Dogs have a way of finding the people who need them

English Shepherd, Billy
Judith Sutherland's English Shepherd, Billy.

All dogs go to heaven because, unlike people, dogs are naturally good and loyal and kind.”

— Anne-Marie

When my children were very young, my husband surprised me with a perfect Mother’s Day gift.

Doug had heard plenty about the English Shepherd of my childhood. My paternal grandfather, by this time, had stopped raising them. I feared I’d never find another.

We went for a ride on Mother’s Day of 1989, our son, Cort, 2 years old; daughter, Caroline, a newborn. Doug pulled into a farm I was not familiar with, and he told me there was a surprise waiting for me in the red barn.

Mitch and Shirley Oney came to greet us, and led us to a sweet black and tan English Shepherd and her puppies. I was overcome with emotion as I learned we were choosing one for our own.

We returned a couple weeks later to claim our incredible Miss Murphy. She grew to be a large, beautiful, intelligent dog who helped us keep our children safe. When they played outside, she was their shadow. When they were old enough to go to school, she waited impatiently for their safe return.

Murphy chose to sleep on the floor of one or the other’s bedroom, except when Doug had to travel for business. On those nights, she slept at the foot of the stairs leading to our bedrooms. When I came to realize this very clear pattern Murphy had adopted, my love and admiration for her grew deeply.

No one was happier that Murphy was part of our family than my dad. I would share things she did, and Dad would grin and say, “I could tell English Shepherd stories all day long and still never share them all.”

When he was young, one of the English Shepherds would serve as his make-believe horse. Finding rope to serve as reins, Dad said he was surely insufferable. “They put up with me, each one, and stayed by my side even though I didn’t really deserve their loyal treatment.

Dad recalled the dog “Major” exploring the farm and the creek with him, and helping bring the milk cows in from pasture. “If there was trouble to get into, we were going to get into it together,” Dad said with a chuckle.

It later became my job to bring in our cows for the evening milking. Our English Shepherd, Bill, and I completed this together. He often started the job without me once I was older. He knew it was time with no one instructing him, and would begin moving the Holsteins from the far pasture. I would praise him as soon as I arrived to finish the job of closing gates behind the herd. His wagging tail conveyed to me that simple praise was fine payment.

Dad loved seeing my children sharing their young adventures with Murphy. When I raised litters from Murphy and several of her daughters, Dad beamed with joy. My pups went into many states from the east to the west coast. I was repeating his mother’s accomplishments.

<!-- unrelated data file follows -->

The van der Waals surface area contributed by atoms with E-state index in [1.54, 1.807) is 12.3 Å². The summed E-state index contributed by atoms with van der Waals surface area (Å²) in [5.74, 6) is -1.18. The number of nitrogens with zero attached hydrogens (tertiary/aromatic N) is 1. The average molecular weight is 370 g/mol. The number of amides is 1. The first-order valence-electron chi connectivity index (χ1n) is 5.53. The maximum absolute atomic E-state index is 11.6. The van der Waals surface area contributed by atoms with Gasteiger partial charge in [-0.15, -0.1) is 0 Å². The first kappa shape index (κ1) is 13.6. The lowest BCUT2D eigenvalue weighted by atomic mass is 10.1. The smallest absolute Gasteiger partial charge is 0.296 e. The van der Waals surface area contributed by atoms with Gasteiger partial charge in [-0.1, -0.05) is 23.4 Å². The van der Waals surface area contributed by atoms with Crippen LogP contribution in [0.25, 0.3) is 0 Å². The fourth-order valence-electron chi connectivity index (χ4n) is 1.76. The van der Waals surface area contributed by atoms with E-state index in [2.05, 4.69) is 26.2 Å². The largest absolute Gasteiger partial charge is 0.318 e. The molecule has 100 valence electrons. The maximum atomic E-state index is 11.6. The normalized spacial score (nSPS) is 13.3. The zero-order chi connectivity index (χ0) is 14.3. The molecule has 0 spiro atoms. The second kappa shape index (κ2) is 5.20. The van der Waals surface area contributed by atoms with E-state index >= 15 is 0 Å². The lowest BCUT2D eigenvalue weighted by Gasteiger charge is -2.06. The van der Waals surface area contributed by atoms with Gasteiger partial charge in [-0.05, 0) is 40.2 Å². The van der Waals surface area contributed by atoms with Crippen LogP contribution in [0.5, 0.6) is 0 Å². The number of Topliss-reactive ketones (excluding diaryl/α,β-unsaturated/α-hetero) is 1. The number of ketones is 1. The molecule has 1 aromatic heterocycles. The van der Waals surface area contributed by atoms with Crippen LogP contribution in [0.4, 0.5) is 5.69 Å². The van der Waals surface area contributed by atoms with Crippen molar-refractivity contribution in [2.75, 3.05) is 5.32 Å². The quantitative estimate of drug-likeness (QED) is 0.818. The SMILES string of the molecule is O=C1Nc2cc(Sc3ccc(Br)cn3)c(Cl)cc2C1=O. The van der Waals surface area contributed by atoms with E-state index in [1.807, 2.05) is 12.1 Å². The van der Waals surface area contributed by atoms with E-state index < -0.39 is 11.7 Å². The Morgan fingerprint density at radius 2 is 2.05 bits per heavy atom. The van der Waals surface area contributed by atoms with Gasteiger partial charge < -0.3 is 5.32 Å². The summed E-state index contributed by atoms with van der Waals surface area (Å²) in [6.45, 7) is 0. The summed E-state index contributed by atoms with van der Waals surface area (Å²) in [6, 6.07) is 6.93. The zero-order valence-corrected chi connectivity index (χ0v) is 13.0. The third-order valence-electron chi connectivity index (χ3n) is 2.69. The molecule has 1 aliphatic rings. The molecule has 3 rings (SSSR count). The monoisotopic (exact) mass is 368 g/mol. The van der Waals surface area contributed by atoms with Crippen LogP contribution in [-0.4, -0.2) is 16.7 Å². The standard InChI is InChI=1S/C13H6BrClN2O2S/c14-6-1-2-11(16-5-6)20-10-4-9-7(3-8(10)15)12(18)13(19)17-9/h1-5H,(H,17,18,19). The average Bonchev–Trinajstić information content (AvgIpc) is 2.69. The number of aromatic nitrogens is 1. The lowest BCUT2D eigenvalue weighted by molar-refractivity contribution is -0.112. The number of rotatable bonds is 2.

“When life grows cold, a dog will warm your soul,” writes Angie Weiland-Crosby.

Dad, just a boy of 12, told of retreating to the barn with his dog in the sorrowful days after his beloved mother died so unexpectedly in March 1946, during a tonsillectomy. She was only 36.

The summer I was 36, we laid my father to rest. He was 63; the loss was crushing. I later realized retreating to the woods for quiet walks with Murphy nearly every day as summer turned to autumn, then winter, had been the balm that helped me get through it.

This Memorial Day, my dad would be celebrating his 92nd birthday. I like to think he is celebrating with all the people and dogs he loved, exploring the Milky Way in the great beyond.

Get our Top Stories in Your Inbox

Next step: Check your inbox to confirm your subscription.
Previous articleThe 20-minute projects that take much longer
Next articleThe buck stops here
Judith Sutherland, born and raised on an Ohio family dairy farm, now lives on a 70-acre farm not far from the area where her father’s family settled in the 1850s. Appreciating the tranquility of rural life, Sutherland enjoys sharing a view of her world through writing. Other interests include teaching, reading, training dogs and raising puppies. She and her husband have two children, a son and a daughter, and three grandchildren.


  1. Your article is about a very special breed of dog,the English Shepherd.I have found that some special cats
    can help us through difficult times,as well.My cat and I go for walks each day.It is the highlight of his day,and mine,as you have shared in your article about losing your dad,and comfort from your beloved canine.
    Loved your article,and Billy is one good looking boy.Thank you for sharing
    and bringing a smile to my face.


We are glad you have chosen to leave a comment. Please keep in mind that comments are moderated according to our comment policy.

Receive emails as this discussion progresses.